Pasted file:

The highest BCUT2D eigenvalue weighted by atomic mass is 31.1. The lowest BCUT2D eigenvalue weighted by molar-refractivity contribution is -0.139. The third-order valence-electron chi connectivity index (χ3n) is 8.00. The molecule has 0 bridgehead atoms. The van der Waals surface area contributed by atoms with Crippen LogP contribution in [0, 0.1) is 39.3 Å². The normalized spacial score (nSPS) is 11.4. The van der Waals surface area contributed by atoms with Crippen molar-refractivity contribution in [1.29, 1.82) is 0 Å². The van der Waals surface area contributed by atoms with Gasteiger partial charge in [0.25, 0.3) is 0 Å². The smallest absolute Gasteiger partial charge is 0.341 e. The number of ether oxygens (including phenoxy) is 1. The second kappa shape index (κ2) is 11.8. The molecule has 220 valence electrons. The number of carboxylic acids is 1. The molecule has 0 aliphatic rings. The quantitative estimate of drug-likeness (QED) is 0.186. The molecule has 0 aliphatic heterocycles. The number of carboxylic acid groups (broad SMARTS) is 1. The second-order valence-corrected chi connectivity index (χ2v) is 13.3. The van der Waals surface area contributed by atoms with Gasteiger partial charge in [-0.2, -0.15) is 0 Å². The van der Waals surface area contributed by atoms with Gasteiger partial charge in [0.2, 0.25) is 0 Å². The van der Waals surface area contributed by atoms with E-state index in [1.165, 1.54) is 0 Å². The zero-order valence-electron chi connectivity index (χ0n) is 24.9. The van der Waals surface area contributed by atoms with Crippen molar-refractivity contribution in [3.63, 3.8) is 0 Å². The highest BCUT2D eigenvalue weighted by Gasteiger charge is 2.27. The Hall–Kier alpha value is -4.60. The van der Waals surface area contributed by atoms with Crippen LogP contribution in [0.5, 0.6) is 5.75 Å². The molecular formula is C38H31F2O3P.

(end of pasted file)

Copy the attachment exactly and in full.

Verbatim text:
The highest BCUT2D eigenvalue weighted by atomic mass is 31.1. The lowest BCUT2D eigenvalue weighted by molar-refractivity contribution is -0.139. The third-order valence-electron chi connectivity index (χ3n) is 8.00. The molecule has 0 bridgehead atoms. The van der Waals surface area contributed by atoms with Crippen LogP contribution in [0, 0.1) is 39.3 Å². The normalized spacial score (nSPS) is 11.4. The van der Waals surface area contributed by atoms with Crippen molar-refractivity contribution in [1.29, 1.82) is 0 Å². The van der Waals surface area contributed by atoms with Gasteiger partial charge in [0.25, 0.3) is 0 Å². The smallest absolute Gasteiger partial charge is 0.341 e. The number of ether oxygens (including phenoxy) is 1. The second kappa shape index (κ2) is 11.8. The molecule has 220 valence electrons. The number of carboxylic acids is 1. The molecule has 0 aliphatic rings. The quantitative estimate of drug-likeness (QED) is 0.186. The molecule has 0 aliphatic heterocycles. The number of carboxylic acid groups (broad SMARTS) is 1. The second-order valence-corrected chi connectivity index (χ2v) is 13.3. The van der Waals surface area contributed by atoms with Gasteiger partial charge in [-0.2, -0.15) is 0 Å². The van der Waals surface area contributed by atoms with Gasteiger partial charge in [0.2, 0.25) is 0 Å². The van der Waals surface area contributed by atoms with E-state index in [1.165, 1.54) is 0 Å². The zero-order valence-electron chi connectivity index (χ0n) is 24.9. The van der Waals surface area contributed by atoms with Crippen molar-refractivity contribution in [3.63, 3.8) is 0 Å². The highest BCUT2D eigenvalue weighted by Gasteiger charge is 2.27. The Hall–Kier alpha value is -4.60. The van der Waals surface area contributed by atoms with Crippen LogP contribution in [0.5, 0.6) is 5.75 Å². The molecular formula is C38H31F2O3P.